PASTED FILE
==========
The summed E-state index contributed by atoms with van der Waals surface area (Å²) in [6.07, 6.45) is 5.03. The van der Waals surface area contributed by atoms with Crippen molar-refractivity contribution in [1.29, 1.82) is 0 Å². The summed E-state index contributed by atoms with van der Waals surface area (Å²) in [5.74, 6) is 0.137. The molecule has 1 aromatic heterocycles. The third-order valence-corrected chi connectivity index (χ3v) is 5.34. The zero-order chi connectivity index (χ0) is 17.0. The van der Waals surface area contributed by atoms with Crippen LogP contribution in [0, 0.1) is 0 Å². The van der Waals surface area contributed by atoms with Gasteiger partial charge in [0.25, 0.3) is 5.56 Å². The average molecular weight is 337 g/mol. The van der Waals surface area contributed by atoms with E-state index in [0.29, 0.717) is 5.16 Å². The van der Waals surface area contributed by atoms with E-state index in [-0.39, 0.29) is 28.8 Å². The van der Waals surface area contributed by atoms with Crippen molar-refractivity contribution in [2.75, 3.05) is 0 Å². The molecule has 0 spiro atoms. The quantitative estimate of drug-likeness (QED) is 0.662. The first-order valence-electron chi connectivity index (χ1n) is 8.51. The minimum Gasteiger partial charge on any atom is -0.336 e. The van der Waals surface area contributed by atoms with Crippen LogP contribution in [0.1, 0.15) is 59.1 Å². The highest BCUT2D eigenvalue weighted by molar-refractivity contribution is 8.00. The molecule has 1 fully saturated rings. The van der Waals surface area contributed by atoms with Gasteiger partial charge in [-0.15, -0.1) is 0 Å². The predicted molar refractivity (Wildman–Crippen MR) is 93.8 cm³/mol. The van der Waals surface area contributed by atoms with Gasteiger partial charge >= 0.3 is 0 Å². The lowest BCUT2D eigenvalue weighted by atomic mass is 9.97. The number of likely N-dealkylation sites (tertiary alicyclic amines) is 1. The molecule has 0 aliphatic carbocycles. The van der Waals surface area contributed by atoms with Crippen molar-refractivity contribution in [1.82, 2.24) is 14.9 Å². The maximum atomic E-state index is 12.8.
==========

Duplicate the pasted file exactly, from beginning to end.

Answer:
The summed E-state index contributed by atoms with van der Waals surface area (Å²) in [6.07, 6.45) is 5.03. The van der Waals surface area contributed by atoms with Crippen molar-refractivity contribution in [1.29, 1.82) is 0 Å². The summed E-state index contributed by atoms with van der Waals surface area (Å²) in [5.74, 6) is 0.137. The molecule has 1 aromatic heterocycles. The third-order valence-corrected chi connectivity index (χ3v) is 5.34. The zero-order chi connectivity index (χ0) is 17.0. The van der Waals surface area contributed by atoms with Crippen LogP contribution in [0, 0.1) is 0 Å². The van der Waals surface area contributed by atoms with Gasteiger partial charge in [0.25, 0.3) is 5.56 Å². The average molecular weight is 337 g/mol. The van der Waals surface area contributed by atoms with E-state index in [0.29, 0.717) is 5.16 Å². The van der Waals surface area contributed by atoms with E-state index in [-0.39, 0.29) is 28.8 Å². The van der Waals surface area contributed by atoms with Crippen molar-refractivity contribution in [2.75, 3.05) is 0 Å². The molecule has 0 spiro atoms. The quantitative estimate of drug-likeness (QED) is 0.662. The first-order valence-electron chi connectivity index (χ1n) is 8.51. The minimum Gasteiger partial charge on any atom is -0.336 e. The van der Waals surface area contributed by atoms with Crippen LogP contribution in [0.1, 0.15) is 59.1 Å². The highest BCUT2D eigenvalue weighted by molar-refractivity contribution is 8.00. The molecule has 1 fully saturated rings. The van der Waals surface area contributed by atoms with Gasteiger partial charge in [-0.15, -0.1) is 0 Å². The predicted molar refractivity (Wildman–Crippen MR) is 93.8 cm³/mol. The van der Waals surface area contributed by atoms with Gasteiger partial charge >= 0.3 is 0 Å². The lowest BCUT2D eigenvalue weighted by atomic mass is 9.97. The number of likely N-dealkylation sites (tertiary alicyclic amines) is 1. The molecule has 0 aliphatic carbocycles. The van der Waals surface area contributed by atoms with Crippen molar-refractivity contribution in [1.82, 2.24) is 14.9 Å². The maximum atomic E-state index is 12.8.